Carrie Underwood: The Entertainment Weekly Interview

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Great timing by Entertainment Weekly: the fun magazine has Carrie Underwood on its cover this week, always apt if you're an American Idol or country music fan.

But especially appropriate these days, as Carrie is in the news a lot for dating Gossip Girl star Chace Crawford.

That relationship wasn't covered in the interview. But the following was...

Some Hearts had a handful of pop songs, while Carnival Ride absolutely sounds like a country record the whole way through.
The first one definitely had a different purpose to serve. I'd gained a big following from Idol of people who were not all country-music listeners. I want to be a country artist in a country world with country fans. We had to figure out a way, even if they're not country-music fans, to make them country-music fans.

EW Cover Gal

You co-wrote several songs on this record, compared with only one the first time.
I'm so new at the writing game that I just wanted to see what I could do. I'm not sure if I could sit down and write a whole song by myself. A lot of people write throughout their lives and then if they get a record deal, they have material. I never thought I'd be in the position I'm in now. So I never tried to write.

Have you ever had singing lessons?
Years ago I got together with a voice coach briefly and I hated it, because I felt like they tried to change things that, like, would make me me, you know? There's been a lot of growth over the past two years. I think I sound different now. I've gotten a lot more practice and everything's just gotten easier.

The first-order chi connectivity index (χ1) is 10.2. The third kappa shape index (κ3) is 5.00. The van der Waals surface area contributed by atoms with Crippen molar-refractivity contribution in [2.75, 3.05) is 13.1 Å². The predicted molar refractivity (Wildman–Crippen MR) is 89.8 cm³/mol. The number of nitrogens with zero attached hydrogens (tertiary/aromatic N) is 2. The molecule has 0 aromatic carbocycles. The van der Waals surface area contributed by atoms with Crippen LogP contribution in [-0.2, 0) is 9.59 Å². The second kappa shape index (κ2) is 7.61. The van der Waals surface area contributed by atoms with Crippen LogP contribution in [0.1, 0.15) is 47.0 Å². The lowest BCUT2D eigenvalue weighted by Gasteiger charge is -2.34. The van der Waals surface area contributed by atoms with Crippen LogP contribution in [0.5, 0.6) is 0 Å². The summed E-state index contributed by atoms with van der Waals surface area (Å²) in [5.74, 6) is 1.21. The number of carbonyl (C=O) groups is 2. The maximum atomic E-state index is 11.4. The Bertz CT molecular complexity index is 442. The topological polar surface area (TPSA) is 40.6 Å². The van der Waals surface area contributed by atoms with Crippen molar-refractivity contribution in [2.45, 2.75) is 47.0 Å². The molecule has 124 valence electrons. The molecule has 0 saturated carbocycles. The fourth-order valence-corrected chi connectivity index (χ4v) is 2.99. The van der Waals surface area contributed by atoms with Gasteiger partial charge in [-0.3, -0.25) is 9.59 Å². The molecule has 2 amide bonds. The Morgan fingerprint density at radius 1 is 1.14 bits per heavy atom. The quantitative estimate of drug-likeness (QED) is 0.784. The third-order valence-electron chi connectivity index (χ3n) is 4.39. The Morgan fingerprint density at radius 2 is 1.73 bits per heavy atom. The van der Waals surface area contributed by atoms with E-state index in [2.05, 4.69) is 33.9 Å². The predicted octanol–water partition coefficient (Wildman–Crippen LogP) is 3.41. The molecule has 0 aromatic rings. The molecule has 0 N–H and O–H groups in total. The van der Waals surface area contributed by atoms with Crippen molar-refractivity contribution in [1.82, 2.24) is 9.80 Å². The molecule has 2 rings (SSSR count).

Like, notes that I could barely hit for the first album — like, ''Oh my gosh, this is gonna kill me'' — are a piece of cake now. We're on to new notes now that are way in the stratosphere. On [Carnival's] ''All-American Girl,'' the high note is the highest I've ever hit.

How do you prepare for all the scrutiny that'll surely be placed on you as you release your follow-up?
It's already been placed on me and the album. It's more annoying than anything. I've learned this, that haters wanna hate. You could sing a song perfectly, you could write the songs perfectly, and some people are absolutely going to hate you. I heard, like, on live shows, people thought I was lip-synching.

Which, I guess, hey, if they think it sounds that good that they think I'm lip-synching, I'll take it. Whatever. I know there's a certain point where I have to just be like, ''Forget it, I don't care.'' And I do care.

On, all these user reviews say...
''She's not country.'' [Makes raspberry noise and sticks her thumbs down] Okay, here's my thing: On Top 40 stations, nobody cares that you'll have Fergie next to 50 Cent. They're different. Why can't you have me next to somebody that's more traditional country? You can call me ''not country'' until your face is blue, but I sing country music.

Is it true that your label asked you to record pop versions of some of the country tracks on Some Hearts, like ''Before He Cheats,'' and you said no?
I didn't have to put my foot down, thank goodness. I hate it when country artists do that. You're listening to a song on one station and you turn it and you hear a different version? It's like, ''All right, it's not good enough for everybody this way, so let's change it to make it good enough.''

But Shania Twain recorded pop versions of all the songs on Up! and it made her a superstar.
I liked the original country version. On all the ones that she redid.

Click here to read the rest of the interview.

Matt Richenthal is the Editor in Chief of TV Fanatic. Follow him on Twitter and on Google+.